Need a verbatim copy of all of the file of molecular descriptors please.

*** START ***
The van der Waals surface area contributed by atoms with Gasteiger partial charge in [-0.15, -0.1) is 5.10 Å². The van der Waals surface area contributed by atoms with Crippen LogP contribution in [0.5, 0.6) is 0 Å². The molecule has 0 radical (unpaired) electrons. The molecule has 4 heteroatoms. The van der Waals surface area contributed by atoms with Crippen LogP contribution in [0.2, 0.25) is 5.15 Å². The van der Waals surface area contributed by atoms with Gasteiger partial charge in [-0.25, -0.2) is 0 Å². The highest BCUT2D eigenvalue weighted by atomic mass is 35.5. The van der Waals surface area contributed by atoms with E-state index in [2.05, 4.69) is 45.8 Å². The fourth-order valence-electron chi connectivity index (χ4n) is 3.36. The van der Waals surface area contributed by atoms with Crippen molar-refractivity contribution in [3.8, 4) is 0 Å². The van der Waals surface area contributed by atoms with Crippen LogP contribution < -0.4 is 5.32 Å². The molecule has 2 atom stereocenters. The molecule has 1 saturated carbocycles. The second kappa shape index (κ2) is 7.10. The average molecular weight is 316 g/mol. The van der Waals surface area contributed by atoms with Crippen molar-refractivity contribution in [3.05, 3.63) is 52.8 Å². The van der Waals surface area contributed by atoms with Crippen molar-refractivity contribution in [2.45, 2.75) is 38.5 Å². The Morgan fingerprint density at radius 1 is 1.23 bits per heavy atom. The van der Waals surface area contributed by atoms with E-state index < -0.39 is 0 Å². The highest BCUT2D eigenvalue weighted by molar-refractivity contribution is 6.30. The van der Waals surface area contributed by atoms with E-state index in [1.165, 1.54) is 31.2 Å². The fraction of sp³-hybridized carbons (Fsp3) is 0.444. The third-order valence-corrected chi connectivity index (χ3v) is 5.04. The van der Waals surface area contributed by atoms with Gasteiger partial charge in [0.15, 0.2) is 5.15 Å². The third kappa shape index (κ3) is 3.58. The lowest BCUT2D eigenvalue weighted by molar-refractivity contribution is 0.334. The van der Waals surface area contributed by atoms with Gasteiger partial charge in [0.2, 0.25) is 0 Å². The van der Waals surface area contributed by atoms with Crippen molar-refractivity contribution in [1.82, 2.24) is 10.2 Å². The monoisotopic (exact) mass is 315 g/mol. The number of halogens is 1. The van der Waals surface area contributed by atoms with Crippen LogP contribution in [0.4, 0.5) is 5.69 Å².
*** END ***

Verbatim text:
The van der Waals surface area contributed by atoms with Gasteiger partial charge in [-0.15, -0.1) is 5.10 Å². The van der Waals surface area contributed by atoms with Crippen LogP contribution in [0.5, 0.6) is 0 Å². The molecule has 0 radical (unpaired) electrons. The molecule has 4 heteroatoms. The van der Waals surface area contributed by atoms with Crippen LogP contribution in [0.2, 0.25) is 5.15 Å². The van der Waals surface area contributed by atoms with Gasteiger partial charge in [-0.25, -0.2) is 0 Å². The highest BCUT2D eigenvalue weighted by atomic mass is 35.5. The van der Waals surface area contributed by atoms with E-state index in [2.05, 4.69) is 45.8 Å². The fourth-order valence-electron chi connectivity index (χ4n) is 3.36. The van der Waals surface area contributed by atoms with Crippen molar-refractivity contribution in [3.8, 4) is 0 Å². The van der Waals surface area contributed by atoms with Crippen LogP contribution < -0.4 is 5.32 Å². The molecule has 2 atom stereocenters. The molecule has 1 saturated carbocycles. The second kappa shape index (κ2) is 7.10. The average molecular weight is 316 g/mol. The van der Waals surface area contributed by atoms with Crippen molar-refractivity contribution in [3.05, 3.63) is 52.8 Å². The van der Waals surface area contributed by atoms with Crippen molar-refractivity contribution in [2.45, 2.75) is 38.5 Å². The Morgan fingerprint density at radius 1 is 1.23 bits per heavy atom. The van der Waals surface area contributed by atoms with E-state index < -0.39 is 0 Å². The highest BCUT2D eigenvalue weighted by molar-refractivity contribution is 6.30. The van der Waals surface area contributed by atoms with E-state index in [1.165, 1.54) is 31.2 Å². The fraction of sp³-hybridized carbons (Fsp3) is 0.444. The third-order valence-corrected chi connectivity index (χ3v) is 5.04. The van der Waals surface area contributed by atoms with Gasteiger partial charge in [0.15, 0.2) is 5.15 Å². The third kappa shape index (κ3) is 3.58. The lowest BCUT2D eigenvalue weighted by molar-refractivity contribution is 0.334. The van der Waals surface area contributed by atoms with Gasteiger partial charge in [0.2, 0.25) is 0 Å². The van der Waals surface area contributed by atoms with Crippen molar-refractivity contribution in [1.82, 2.24) is 10.2 Å². The monoisotopic (exact) mass is 315 g/mol. The number of halogens is 1. The van der Waals surface area contributed by atoms with Crippen LogP contribution in [0.4, 0.5) is 5.69 Å².